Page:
Swisscom has walked away from takeover talks with Eircom, the Irish telecoms provider, after the Swiss government scuppered the deal.
The Swiss telecoms giant, which is majority state-controlled, said the government's bar on it making foreign acquisitions had torpedoed the deal. "Under the circumstances Swisscom sees no possibility of a takeover bid," the company said yesterday.
The Swiss government, which holds a 66 per cent stake in Swisscom, blocked the company from acquiring overseas businesses two weeks ago, after announcing it was planning a full privatisation of the business. Swisscom said "public controversy" about the planned acquisition had caused too much uncertainty among shareholders, customers and employees.
The company revealed in November this year that it had entered talks with Eircom over a possible deal. Shares in Eircom - chaired by Sir Anthony O'Reilly, the chief executive of Independent News & Media, owner of The Independent - closed down €0.02 at €1.93. Phil Nolan, chief executive of Eircom, said: "The process with Swisscom has not diverted us from our underlying strategy of providing a full range of telecoms services in the most vibrant economy in Europe. Eircom is continuing to deliver on its key strategic objectives and retains its momentum."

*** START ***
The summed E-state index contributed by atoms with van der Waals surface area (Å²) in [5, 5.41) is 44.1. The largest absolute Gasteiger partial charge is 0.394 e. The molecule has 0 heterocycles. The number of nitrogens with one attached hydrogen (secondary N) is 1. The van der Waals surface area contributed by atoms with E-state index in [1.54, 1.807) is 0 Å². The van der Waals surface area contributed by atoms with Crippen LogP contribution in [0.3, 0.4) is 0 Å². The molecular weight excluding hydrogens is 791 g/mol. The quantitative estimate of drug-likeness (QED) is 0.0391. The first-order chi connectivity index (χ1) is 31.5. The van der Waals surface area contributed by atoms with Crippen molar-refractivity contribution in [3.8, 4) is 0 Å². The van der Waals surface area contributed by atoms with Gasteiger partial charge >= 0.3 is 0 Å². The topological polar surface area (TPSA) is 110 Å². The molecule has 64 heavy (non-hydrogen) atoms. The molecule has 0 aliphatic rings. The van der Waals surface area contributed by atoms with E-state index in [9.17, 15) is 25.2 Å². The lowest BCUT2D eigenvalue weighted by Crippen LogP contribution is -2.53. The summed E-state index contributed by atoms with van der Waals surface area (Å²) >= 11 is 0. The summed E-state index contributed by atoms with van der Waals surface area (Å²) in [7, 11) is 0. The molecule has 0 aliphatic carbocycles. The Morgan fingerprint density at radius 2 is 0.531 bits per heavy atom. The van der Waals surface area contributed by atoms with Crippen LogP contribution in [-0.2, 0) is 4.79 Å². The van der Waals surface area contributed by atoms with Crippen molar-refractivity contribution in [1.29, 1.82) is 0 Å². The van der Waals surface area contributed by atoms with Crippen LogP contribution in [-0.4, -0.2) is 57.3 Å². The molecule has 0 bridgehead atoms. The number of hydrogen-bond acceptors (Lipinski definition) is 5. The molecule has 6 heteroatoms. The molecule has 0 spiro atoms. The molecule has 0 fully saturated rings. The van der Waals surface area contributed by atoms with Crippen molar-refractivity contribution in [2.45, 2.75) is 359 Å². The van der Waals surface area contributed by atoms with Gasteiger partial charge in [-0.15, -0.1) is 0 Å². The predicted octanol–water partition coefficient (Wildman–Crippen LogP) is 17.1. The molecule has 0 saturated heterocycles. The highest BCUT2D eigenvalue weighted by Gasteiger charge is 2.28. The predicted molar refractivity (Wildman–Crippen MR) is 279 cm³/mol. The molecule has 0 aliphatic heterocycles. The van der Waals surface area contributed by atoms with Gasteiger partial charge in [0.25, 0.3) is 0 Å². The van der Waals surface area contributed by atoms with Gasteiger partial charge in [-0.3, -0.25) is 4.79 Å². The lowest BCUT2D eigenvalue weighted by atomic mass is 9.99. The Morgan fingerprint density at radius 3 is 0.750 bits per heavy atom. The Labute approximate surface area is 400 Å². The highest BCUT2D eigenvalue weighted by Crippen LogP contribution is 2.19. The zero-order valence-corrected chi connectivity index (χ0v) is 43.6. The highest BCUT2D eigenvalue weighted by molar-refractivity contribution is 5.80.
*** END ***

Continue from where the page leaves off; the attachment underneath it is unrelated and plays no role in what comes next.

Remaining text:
The former Swiss telecoms monopoly is being forced to draw up a new strategy for the next four years to incorporate the privatisation of the telecoms industry. This is due to take at least a year. The Swiss government said it did not want to take on the risks of running foreign operations while Swisscom was still in state hands.
Jens Alder, Swisscom's chief executive, said foreign acquisitions were a vital part of the company's future and that the company had been looking to spend upwards of 1bn Swiss francs overseas. "The Swiss business cannot survive without investments abroad," Mr Alder said. Markus Rauh, the chairman of Swisscom, said he was "disappointed and filled with consternation" that the state refused to back growth abroad.
Mr Rauh called on the government to produce "clear-cut" statements on its proposals, to give companies certainty on how they can operate in the market.Reuse content